3. STRANGER THAN FICTION (2006)
Director: Marc Forster
Writer: Zach Helm
Stars: Will Ferrell, Emma Thompson, Dustin Hoffman
Synopsis: Harold Crick, an IRS auditor, suddenly finds himself the subject of narration only he can hear: narration that begins to affect his entire life, from his work, to his love-interest, to his death.
Why I like it: The other films on this list address the world in relation to the writer but not the character. Mortality has never been so preordained or poetic than in Stranger than Fiction. Will Ferrell tidies away his usual brand of humour to create a gentle lonely man and Emma Thompson is magnificent as a blocked writer with a predilection towards killing her protagonists. The ending disappoints me a little but it fits nicely with the rest of the story nevertheless.
Awards: National Board of Review - Best Original Screenplay (Zach Helm)
2. BARTON FINK (1991)
Director: Joel Coen
Writers: Joel and Ethan Coen
Stars: John Turturro, John Goodman, Judy Davies
Synopsis: Barton Fink, a renowned New York playwright, is enticed to California to write the screenplay for a wrestling movie and discovers the hellish truth of Hollywood in a lonely hotel room.
Why I like it: Everybody's seen at least one Coen Brothers film. If not, then they really should. Barton Fink is essentially a film about naivety, stagnation and writer's block. It tops most 'Films about Writing' lists and for good reason; the Coen Brothers wrote this while trying to write another screenplay, Miller's Crossing. So maybe procrastination isn't always bad. John Turturro delivers a fine performance but John Goodman absolutely steals the show.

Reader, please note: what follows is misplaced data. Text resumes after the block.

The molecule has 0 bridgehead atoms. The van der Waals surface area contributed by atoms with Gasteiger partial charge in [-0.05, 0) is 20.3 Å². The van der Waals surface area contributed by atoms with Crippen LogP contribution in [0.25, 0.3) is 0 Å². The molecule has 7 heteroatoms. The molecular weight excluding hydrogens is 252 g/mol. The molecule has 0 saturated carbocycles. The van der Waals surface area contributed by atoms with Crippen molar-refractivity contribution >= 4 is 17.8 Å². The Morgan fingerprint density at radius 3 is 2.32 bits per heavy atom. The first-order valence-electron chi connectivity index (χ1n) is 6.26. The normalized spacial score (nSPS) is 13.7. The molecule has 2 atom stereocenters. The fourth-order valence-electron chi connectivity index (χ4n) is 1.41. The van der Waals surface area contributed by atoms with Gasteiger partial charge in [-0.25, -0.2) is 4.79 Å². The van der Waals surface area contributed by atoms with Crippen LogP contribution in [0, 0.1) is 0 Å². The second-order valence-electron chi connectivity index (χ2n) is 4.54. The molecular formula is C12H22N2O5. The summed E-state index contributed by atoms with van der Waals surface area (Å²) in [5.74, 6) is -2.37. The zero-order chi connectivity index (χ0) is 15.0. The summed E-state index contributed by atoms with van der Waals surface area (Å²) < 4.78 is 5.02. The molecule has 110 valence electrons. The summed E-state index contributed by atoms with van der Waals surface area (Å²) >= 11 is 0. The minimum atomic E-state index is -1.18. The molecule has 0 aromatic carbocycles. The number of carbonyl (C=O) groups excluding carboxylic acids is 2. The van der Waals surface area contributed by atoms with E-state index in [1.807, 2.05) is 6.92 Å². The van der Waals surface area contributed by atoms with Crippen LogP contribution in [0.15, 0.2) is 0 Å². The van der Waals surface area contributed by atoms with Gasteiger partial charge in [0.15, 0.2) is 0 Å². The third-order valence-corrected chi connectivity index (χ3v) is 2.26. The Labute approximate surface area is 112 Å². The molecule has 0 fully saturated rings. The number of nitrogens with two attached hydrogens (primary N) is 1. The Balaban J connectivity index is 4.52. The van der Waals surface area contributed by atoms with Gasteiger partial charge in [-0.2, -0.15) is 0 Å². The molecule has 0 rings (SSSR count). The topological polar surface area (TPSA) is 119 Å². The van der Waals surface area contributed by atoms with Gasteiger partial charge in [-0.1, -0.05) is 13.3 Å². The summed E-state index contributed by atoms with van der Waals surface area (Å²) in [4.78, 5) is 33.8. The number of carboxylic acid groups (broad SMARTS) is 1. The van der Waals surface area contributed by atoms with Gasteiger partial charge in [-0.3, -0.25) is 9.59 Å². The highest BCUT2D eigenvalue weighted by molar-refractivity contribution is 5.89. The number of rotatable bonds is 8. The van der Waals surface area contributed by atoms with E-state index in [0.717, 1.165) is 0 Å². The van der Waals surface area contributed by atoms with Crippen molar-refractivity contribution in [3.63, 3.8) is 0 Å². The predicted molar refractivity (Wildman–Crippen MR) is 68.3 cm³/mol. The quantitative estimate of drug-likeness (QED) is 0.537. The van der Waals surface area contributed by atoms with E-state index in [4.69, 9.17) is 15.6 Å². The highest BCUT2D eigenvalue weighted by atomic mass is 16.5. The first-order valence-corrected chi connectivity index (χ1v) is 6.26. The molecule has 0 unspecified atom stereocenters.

Awards: Cannes Film Festival - the Palme d'Or, Best Director (Joel Coen), Best Actor (John Turturro).
Director: Spike Jonze
Writer: Charlie Kaufman
Stars: Nicolas Cage, Meryl Streep, Chris Cooper
Synopsis: Charlie Kaufman, a lovelorn screenwriter, turns to his less talented twin brother Donald for help when his efforts to adapt non-fiction book The Orchid Thief go nowhere.
Why I like it: Charlie Kaufman is a genius. When he couldn't write a script about a book with no story he wrote a script about himself struggling to write that script. And he made it work! Nicolas Cage turns out a surprisingly tasteful performance as both Charlie and Donald Kaufman. The Orchid Thief: A True Story of Beauty and Obsession by Susan Orlean is a book that actually exists!
Awards: Academy Award - Best Supporting Actor (Chris Cooper), BAFTA Award - Best Adapted Screenplay (Charlie Kaufman).
- Capote (2005) - A great actor portraying a great writer. As for the plot, In Cold Blood indeed.
- The Ghost Writer (2010) - More of a political thriller but provides a decent commentary on a fascinating branch of writing. Plus its a Roman Polanski film - 'nuff said.
- Misery (1990) - I prefer the book but it's got a fantastic performance from Kathy Bates as Annie Wilkes.
- Naked Lunch (1991) - I haven't seen this one yet. Seems fun in a vaguely disturbing way.
- Ruby Sparks (2012) - Another 'writer-writes-a-person-into-existence' film but much sweeter. Perhaps a little too sweet at times.
- Sideways (2004) - More of a 'grown-up' road trip movie but it brings to the fore some harsh truths about making a career as a writer.